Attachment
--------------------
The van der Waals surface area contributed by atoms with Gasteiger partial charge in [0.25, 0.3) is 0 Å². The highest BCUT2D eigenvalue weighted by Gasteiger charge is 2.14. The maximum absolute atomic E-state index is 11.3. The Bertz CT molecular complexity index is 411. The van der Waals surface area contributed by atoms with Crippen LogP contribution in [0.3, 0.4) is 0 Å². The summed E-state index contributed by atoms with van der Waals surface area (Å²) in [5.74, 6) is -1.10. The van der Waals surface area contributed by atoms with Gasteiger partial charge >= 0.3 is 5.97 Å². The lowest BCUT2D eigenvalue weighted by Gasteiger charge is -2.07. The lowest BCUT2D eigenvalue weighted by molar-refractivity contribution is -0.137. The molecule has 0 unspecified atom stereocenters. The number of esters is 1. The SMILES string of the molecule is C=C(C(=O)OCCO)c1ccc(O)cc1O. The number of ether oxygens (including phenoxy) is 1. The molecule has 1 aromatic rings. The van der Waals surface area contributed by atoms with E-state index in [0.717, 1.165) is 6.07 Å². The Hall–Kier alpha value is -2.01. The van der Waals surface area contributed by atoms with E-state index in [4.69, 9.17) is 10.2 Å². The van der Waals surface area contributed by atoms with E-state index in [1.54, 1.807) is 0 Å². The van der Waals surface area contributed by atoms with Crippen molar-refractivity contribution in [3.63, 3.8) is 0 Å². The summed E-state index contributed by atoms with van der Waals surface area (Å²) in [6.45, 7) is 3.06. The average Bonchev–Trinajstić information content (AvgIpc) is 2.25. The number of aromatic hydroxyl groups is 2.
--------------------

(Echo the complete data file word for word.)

The van der Waals surface area contributed by atoms with Gasteiger partial charge in [0.25, 0.3) is 0 Å². The highest BCUT2D eigenvalue weighted by Gasteiger charge is 2.14. The maximum absolute atomic E-state index is 11.3. The Bertz CT molecular complexity index is 411. The van der Waals surface area contributed by atoms with Crippen LogP contribution in [0.3, 0.4) is 0 Å². The summed E-state index contributed by atoms with van der Waals surface area (Å²) in [5.74, 6) is -1.10. The van der Waals surface area contributed by atoms with Gasteiger partial charge >= 0.3 is 5.97 Å². The lowest BCUT2D eigenvalue weighted by Gasteiger charge is -2.07. The lowest BCUT2D eigenvalue weighted by molar-refractivity contribution is -0.137. The molecule has 0 unspecified atom stereocenters. The number of esters is 1. The SMILES string of the molecule is C=C(C(=O)OCCO)c1ccc(O)cc1O. The number of ether oxygens (including phenoxy) is 1. The molecule has 1 aromatic rings. The van der Waals surface area contributed by atoms with E-state index in [0.717, 1.165) is 6.07 Å². The Hall–Kier alpha value is -2.01. The van der Waals surface area contributed by atoms with E-state index in [4.69, 9.17) is 10.2 Å². The van der Waals surface area contributed by atoms with E-state index in [1.54, 1.807) is 0 Å². The van der Waals surface area contributed by atoms with Crippen molar-refractivity contribution in [3.63, 3.8) is 0 Å². The summed E-state index contributed by atoms with van der Waals surface area (Å²) in [6.45, 7) is 3.06. The average Bonchev–Trinajstić information content (AvgIpc) is 2.25. The number of aromatic hydroxyl groups is 2.